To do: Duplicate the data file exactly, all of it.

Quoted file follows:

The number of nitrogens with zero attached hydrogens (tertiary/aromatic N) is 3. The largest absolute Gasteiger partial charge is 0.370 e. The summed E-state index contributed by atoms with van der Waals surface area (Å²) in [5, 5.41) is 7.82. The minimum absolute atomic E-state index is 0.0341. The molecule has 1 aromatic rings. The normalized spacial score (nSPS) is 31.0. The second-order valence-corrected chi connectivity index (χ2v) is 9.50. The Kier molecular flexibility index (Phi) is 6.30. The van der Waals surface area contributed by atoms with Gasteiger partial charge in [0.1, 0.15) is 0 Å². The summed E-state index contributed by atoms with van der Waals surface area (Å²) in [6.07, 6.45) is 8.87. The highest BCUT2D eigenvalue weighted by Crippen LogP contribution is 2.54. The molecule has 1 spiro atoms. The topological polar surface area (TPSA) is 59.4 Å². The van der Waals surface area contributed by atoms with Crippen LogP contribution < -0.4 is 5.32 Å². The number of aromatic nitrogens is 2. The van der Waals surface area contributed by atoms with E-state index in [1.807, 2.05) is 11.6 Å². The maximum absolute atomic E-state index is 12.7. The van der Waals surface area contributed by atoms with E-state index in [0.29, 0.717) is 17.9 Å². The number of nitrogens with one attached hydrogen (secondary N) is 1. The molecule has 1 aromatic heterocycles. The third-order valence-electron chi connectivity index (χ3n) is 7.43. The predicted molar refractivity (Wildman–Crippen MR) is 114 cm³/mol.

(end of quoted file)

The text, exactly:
The number of nitrogens with zero attached hydrogens (tertiary/aromatic N) is 3. The largest absolute Gasteiger partial charge is 0.370 e. The summed E-state index contributed by atoms with van der Waals surface area (Å²) in [5, 5.41) is 7.82. The minimum absolute atomic E-state index is 0.0341. The molecule has 1 aromatic rings. The normalized spacial score (nSPS) is 31.0. The second-order valence-corrected chi connectivity index (χ2v) is 9.50. The Kier molecular flexibility index (Phi) is 6.30. The van der Waals surface area contributed by atoms with Gasteiger partial charge in [0.1, 0.15) is 0 Å². The summed E-state index contributed by atoms with van der Waals surface area (Å²) in [6.07, 6.45) is 8.87. The highest BCUT2D eigenvalue weighted by Crippen LogP contribution is 2.54. The molecule has 1 spiro atoms. The topological polar surface area (TPSA) is 59.4 Å². The van der Waals surface area contributed by atoms with Crippen LogP contribution < -0.4 is 5.32 Å². The number of aromatic nitrogens is 2. The van der Waals surface area contributed by atoms with E-state index in [1.807, 2.05) is 11.6 Å². The maximum absolute atomic E-state index is 12.7. The van der Waals surface area contributed by atoms with E-state index in [0.29, 0.717) is 17.9 Å². The number of nitrogens with one attached hydrogen (secondary N) is 1. The molecule has 1 aromatic heterocycles. The third-order valence-electron chi connectivity index (χ3n) is 7.43. The predicted molar refractivity (Wildman–Crippen MR) is 114 cm³/mol.